Wednesday, 7 February 2007

Consequences

Like a miserable plague, the educated, experienced buyer confronts and confounds us. What happened? How did buyers get better at buying than we are at selling? How can we adjust to this epidemic of enlightenment that is taking money out of our pockets? First, let's look at three ways that buyers are kicking our sales tails.

Buyers know all of our closes
Sales training evolved from techniques developed in the '70s and '80s. We learned to work buyers with the alternate choice, reduce to the ridiculous, the Ben Franklin and many more closes. My favorite old close was one I experienced recently after test-driving a new car. The salesman warned me that the car colour and model I'd driven was so popular that if I didn't put a deposit down today, it would be gone tomorrow. "Hey! That's the impending event close," I said. "If I don't buy from you now, circumstances will change and I won't be able to buy from you. That's a very manipulative thing to say now, isn't it?" At that point he asked what I did for a living and accurately guessed that I wasn't going to buy a car from him that day.
Since buyers have endured these sales ploys for decades, is it any wonder that they recognize and are irritated by them?
Once a buyer identifies a tactic, it becomes a trick. And nobody wants to be tricked.

Buyers gather information before they talk to us
My whacked-out World Wide Web theory is this - the Internet is merely an outgrowth of Consumer Reports Magazine. Think about it. Before buying, prospects can go online to look at alternatives, gather users' opinions and compare pricing. The popularity of Consumer Reports is rooted in the fact that it educates and prepares buyers. The web and our tendency to send literature first (before qualifying) are educating and preparing our buyers. Think about how many times this past month you bounced around the web or phoned for literature before you went forward with a decision, large or small.
I recently spoke to a company and noticed a man who lingered until all the attendees had left the room. He introduced himself as a buyer and said he regularly attended meetings like this to find out what to expect from salespeople. Like many others, he's a professional buyer. Companies, like his employer, are paying loads of money to train these buyers how to beat up salespeople to get the best prices. Who's training them and giving away all of our secrets? It made me think of the convicts who get out of prison and help police and consumers to fight crime by giving away their criminal insiders' strategies. We now need to be prepared to deal with buyers who are armed and dangerous.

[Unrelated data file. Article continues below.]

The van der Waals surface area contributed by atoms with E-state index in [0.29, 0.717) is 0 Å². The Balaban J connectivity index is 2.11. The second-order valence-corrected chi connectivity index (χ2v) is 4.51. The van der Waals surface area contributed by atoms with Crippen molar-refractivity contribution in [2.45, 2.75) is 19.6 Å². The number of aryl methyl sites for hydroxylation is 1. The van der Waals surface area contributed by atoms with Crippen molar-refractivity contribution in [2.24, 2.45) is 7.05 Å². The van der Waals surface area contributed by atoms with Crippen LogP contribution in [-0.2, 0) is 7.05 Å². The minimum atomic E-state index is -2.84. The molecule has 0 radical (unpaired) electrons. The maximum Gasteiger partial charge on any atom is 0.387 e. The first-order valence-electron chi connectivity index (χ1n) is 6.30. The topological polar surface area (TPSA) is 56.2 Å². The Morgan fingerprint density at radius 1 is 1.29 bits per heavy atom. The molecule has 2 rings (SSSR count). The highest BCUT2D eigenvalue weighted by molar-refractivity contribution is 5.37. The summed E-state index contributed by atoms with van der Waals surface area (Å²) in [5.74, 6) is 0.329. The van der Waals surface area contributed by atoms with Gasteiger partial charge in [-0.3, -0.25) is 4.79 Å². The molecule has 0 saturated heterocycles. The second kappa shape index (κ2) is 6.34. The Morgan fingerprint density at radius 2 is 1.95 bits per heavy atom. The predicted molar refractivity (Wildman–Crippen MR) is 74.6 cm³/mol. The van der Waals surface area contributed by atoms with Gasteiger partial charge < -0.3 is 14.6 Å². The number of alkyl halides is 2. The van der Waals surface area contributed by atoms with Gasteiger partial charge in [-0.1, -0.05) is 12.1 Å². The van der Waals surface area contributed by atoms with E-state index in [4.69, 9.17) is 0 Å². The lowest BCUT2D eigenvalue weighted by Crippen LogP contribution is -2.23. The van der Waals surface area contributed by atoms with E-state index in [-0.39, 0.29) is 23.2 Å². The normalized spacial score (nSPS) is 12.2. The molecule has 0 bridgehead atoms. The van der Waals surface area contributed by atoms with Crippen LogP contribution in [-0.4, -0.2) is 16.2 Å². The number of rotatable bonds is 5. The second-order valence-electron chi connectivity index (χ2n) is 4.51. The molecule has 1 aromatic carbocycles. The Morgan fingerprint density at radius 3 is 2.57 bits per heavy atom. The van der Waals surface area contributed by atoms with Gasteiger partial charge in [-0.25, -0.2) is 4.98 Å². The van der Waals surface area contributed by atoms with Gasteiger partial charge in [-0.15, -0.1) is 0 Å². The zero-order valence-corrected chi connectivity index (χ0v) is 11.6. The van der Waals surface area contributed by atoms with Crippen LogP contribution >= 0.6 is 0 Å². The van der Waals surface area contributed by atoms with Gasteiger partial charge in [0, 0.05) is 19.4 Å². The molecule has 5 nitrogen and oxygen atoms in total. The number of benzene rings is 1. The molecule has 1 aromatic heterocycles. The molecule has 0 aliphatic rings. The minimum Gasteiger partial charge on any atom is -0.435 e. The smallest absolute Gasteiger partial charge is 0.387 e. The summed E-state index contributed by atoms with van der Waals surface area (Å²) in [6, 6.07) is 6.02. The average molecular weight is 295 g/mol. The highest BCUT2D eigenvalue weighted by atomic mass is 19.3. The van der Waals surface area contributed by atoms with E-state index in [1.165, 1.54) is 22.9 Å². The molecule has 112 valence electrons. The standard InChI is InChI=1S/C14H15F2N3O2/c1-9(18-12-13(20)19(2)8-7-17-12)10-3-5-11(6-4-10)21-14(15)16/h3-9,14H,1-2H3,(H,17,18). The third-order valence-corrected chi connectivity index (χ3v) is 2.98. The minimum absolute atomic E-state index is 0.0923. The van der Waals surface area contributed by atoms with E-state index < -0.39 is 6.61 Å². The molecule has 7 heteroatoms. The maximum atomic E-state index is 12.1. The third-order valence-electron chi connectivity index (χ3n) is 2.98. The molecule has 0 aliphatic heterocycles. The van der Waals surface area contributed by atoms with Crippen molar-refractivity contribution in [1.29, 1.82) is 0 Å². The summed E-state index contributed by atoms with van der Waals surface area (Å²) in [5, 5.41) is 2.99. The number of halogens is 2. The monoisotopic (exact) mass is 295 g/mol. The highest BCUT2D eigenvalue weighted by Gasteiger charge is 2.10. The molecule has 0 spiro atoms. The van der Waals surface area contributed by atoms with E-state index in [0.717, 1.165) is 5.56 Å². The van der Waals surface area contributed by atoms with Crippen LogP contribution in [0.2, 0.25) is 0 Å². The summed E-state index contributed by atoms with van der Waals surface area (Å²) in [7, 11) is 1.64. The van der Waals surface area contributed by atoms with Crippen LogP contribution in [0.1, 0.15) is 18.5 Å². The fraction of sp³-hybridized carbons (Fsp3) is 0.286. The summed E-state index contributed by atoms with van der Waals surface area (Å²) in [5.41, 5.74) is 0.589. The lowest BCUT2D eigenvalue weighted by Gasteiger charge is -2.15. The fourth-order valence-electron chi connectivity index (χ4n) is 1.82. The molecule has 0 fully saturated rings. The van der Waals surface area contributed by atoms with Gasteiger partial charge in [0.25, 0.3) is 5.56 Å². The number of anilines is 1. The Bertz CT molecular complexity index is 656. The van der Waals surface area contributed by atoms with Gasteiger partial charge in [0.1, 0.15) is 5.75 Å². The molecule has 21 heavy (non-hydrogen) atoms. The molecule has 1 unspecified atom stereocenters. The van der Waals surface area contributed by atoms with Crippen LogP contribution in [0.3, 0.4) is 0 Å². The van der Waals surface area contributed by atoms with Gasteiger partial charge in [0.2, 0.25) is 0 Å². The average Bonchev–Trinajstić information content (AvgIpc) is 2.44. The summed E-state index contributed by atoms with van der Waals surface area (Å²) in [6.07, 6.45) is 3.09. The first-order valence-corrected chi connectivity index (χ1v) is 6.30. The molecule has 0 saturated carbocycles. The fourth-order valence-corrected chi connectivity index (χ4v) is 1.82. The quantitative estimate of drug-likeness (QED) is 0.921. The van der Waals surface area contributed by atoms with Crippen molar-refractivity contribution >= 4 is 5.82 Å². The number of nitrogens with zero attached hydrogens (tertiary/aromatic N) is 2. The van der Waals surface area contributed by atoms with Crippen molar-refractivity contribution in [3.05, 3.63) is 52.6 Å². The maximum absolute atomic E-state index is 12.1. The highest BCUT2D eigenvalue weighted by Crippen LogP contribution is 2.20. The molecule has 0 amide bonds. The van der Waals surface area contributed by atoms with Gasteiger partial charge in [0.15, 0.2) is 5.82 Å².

Buyers have been trained by our bad selling practices
We've done things like push them to hurry up and buy. They respond by pushing us away and stalling. We whip out our laundry list of benefits, and then employ something like the Ben Franklin close, but we don't discover what motivates them to buy. They receive the message that we don't care and mentally mark us off their list.
Another poor selling practice is dumping loads of information on prospects without qualifying them. I worked for an executive search firm in the '80s where one of the people posted almost £1000 a month in classy, expensive literature to anyone who said something like "sounds interesting, mail me your information." The problem with these bad selling practices is they've set a weak standard for the selling environment and created a monster.

Teaching consequences to your prospects
Here's a revelation for you: You already know all about consequences, you just need to figure out how and when to apply them.
Remember when you were a small child and adults had to teach you things like don't touch a hot stove, and look both ways before crossing the street? The adults would conclude their warning with a consequence: you'll burn your hand or, you'll get hit by a car. This was meant to etch into your brain the seriousness of your mistake. Let's move forward a few years. If you steal a banana, later steal a book, then later steal a BMW, you'll awaken one morning surrounded by steel bars and a new set of friends.
Consequences reveal that the initial problem, snatching that banana, is not the real problem. The real problem is the many repercussions of that little banana grab, the eventual conclusion is a life behind bars. While that example seems dramatic, you do want to use similar language that nurtures your buyer while warning them of danger. You're going to play the adult to your child/prospect. Learn to engage in discussions that will prevent your prospects from burning their butts on the job or getting run over by the competition.
In selling, you want to talk about how the repercussions of not buying from you can damage the prospect's business in some way. Consequences might include a slowdown in sales, diminished production, angry shareholders, or serious damage to the future of the business. Your job is to point the prospect to the real aftermath of his or her unsolved problem.
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